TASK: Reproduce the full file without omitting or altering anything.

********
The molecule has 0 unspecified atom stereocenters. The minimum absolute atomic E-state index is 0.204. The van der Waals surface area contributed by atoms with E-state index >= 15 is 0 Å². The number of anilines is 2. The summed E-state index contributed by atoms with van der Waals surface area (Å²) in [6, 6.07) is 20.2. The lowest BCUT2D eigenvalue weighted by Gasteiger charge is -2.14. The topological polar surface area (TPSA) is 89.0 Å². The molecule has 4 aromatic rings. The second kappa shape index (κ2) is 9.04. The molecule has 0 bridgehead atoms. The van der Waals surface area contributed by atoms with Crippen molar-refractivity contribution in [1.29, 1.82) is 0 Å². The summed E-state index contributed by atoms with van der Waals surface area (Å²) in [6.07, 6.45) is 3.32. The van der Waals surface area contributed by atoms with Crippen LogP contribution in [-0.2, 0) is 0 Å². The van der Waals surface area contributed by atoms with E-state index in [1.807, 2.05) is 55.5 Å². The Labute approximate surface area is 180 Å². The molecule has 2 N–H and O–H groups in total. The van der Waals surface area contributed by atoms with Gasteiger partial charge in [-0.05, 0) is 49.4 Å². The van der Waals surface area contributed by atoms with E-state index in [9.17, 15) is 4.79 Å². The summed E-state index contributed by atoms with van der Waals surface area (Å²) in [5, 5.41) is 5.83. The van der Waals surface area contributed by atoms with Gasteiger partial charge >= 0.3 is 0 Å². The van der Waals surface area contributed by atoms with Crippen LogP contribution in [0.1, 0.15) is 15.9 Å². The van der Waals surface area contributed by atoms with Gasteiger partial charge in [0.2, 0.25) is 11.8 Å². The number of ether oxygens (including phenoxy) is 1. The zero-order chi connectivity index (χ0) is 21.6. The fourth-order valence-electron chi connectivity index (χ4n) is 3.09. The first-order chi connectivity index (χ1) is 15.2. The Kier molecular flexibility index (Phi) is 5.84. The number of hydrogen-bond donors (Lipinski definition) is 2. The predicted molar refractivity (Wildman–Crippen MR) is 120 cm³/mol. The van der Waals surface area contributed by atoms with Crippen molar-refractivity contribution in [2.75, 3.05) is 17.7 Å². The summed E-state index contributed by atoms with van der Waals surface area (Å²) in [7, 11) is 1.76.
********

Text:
The molecule has 0 unspecified atom stereocenters. The minimum absolute atomic E-state index is 0.204. The van der Waals surface area contributed by atoms with E-state index >= 15 is 0 Å². The number of anilines is 2. The summed E-state index contributed by atoms with van der Waals surface area (Å²) in [6, 6.07) is 20.2. The lowest BCUT2D eigenvalue weighted by Gasteiger charge is -2.14. The topological polar surface area (TPSA) is 89.0 Å². The molecule has 4 aromatic rings. The second kappa shape index (κ2) is 9.04. The molecule has 0 bridgehead atoms. The van der Waals surface area contributed by atoms with Crippen molar-refractivity contribution in [1.29, 1.82) is 0 Å². The summed E-state index contributed by atoms with van der Waals surface area (Å²) in [6.07, 6.45) is 3.32. The van der Waals surface area contributed by atoms with Crippen LogP contribution in [-0.2, 0) is 0 Å². The van der Waals surface area contributed by atoms with E-state index in [1.807, 2.05) is 55.5 Å². The Labute approximate surface area is 180 Å². The molecule has 2 N–H and O–H groups in total. The van der Waals surface area contributed by atoms with Gasteiger partial charge in [-0.05, 0) is 49.4 Å². The van der Waals surface area contributed by atoms with E-state index in [9.17, 15) is 4.79 Å². The summed E-state index contributed by atoms with van der Waals surface area (Å²) in [5, 5.41) is 5.83. The van der Waals surface area contributed by atoms with Gasteiger partial charge >= 0.3 is 0 Å². The van der Waals surface area contributed by atoms with Crippen LogP contribution in [0.1, 0.15) is 15.9 Å². The van der Waals surface area contributed by atoms with Gasteiger partial charge in [0.2, 0.25) is 11.8 Å². The number of ether oxygens (including phenoxy) is 1. The zero-order chi connectivity index (χ0) is 21.6. The fourth-order valence-electron chi connectivity index (χ4n) is 3.09. The first-order chi connectivity index (χ1) is 15.2. The Kier molecular flexibility index (Phi) is 5.84. The number of hydrogen-bond donors (Lipinski definition) is 2. The predicted molar refractivity (Wildman–Crippen MR) is 120 cm³/mol. The van der Waals surface area contributed by atoms with Crippen molar-refractivity contribution in [2.75, 3.05) is 17.7 Å². The summed E-state index contributed by atoms with van der Waals surface area (Å²) in [7, 11) is 1.76.